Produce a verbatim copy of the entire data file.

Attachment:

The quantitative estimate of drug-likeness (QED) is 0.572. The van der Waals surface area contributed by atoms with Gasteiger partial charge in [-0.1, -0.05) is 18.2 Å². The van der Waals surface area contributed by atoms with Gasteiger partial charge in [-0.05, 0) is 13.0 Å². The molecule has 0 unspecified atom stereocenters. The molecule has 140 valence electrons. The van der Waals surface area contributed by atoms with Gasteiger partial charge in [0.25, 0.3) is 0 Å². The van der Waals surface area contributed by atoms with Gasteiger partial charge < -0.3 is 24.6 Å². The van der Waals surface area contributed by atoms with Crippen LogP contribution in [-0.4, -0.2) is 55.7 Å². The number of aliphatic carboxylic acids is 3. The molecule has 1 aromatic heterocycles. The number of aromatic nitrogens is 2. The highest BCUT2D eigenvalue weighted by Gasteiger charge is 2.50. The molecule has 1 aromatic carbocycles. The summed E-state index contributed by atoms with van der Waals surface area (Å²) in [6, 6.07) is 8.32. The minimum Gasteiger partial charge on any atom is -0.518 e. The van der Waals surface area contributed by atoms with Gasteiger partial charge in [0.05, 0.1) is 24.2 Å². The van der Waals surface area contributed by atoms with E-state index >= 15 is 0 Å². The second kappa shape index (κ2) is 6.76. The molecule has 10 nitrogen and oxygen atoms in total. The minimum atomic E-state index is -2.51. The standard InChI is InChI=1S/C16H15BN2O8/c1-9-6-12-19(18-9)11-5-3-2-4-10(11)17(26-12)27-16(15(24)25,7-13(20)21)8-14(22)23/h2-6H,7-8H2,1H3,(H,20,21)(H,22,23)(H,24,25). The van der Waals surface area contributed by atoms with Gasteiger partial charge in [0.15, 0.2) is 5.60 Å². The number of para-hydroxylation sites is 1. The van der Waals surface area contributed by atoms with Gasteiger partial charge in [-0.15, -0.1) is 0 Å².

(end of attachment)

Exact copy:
The quantitative estimate of drug-likeness (QED) is 0.572. The van der Waals surface area contributed by atoms with Gasteiger partial charge in [-0.1, -0.05) is 18.2 Å². The van der Waals surface area contributed by atoms with Gasteiger partial charge in [-0.05, 0) is 13.0 Å². The molecule has 0 unspecified atom stereocenters. The molecule has 140 valence electrons. The van der Waals surface area contributed by atoms with Gasteiger partial charge in [0.25, 0.3) is 0 Å². The van der Waals surface area contributed by atoms with Gasteiger partial charge < -0.3 is 24.6 Å². The van der Waals surface area contributed by atoms with Crippen LogP contribution in [-0.4, -0.2) is 55.7 Å². The number of aliphatic carboxylic acids is 3. The molecule has 1 aromatic heterocycles. The number of aromatic nitrogens is 2. The highest BCUT2D eigenvalue weighted by Gasteiger charge is 2.50. The molecule has 1 aromatic carbocycles. The summed E-state index contributed by atoms with van der Waals surface area (Å²) in [6, 6.07) is 8.32. The minimum Gasteiger partial charge on any atom is -0.518 e. The van der Waals surface area contributed by atoms with Gasteiger partial charge in [0.05, 0.1) is 24.2 Å². The van der Waals surface area contributed by atoms with E-state index >= 15 is 0 Å². The second kappa shape index (κ2) is 6.76. The molecule has 10 nitrogen and oxygen atoms in total. The minimum atomic E-state index is -2.51. The standard InChI is InChI=1S/C16H15BN2O8/c1-9-6-12-19(18-9)11-5-3-2-4-10(11)17(26-12)27-16(15(24)25,7-13(20)21)8-14(22)23/h2-6H,7-8H2,1H3,(H,20,21)(H,22,23)(H,24,25). The van der Waals surface area contributed by atoms with Gasteiger partial charge in [0.15, 0.2) is 5.60 Å². The number of para-hydroxylation sites is 1. The van der Waals surface area contributed by atoms with Gasteiger partial charge in [-0.15, -0.1) is 0 Å².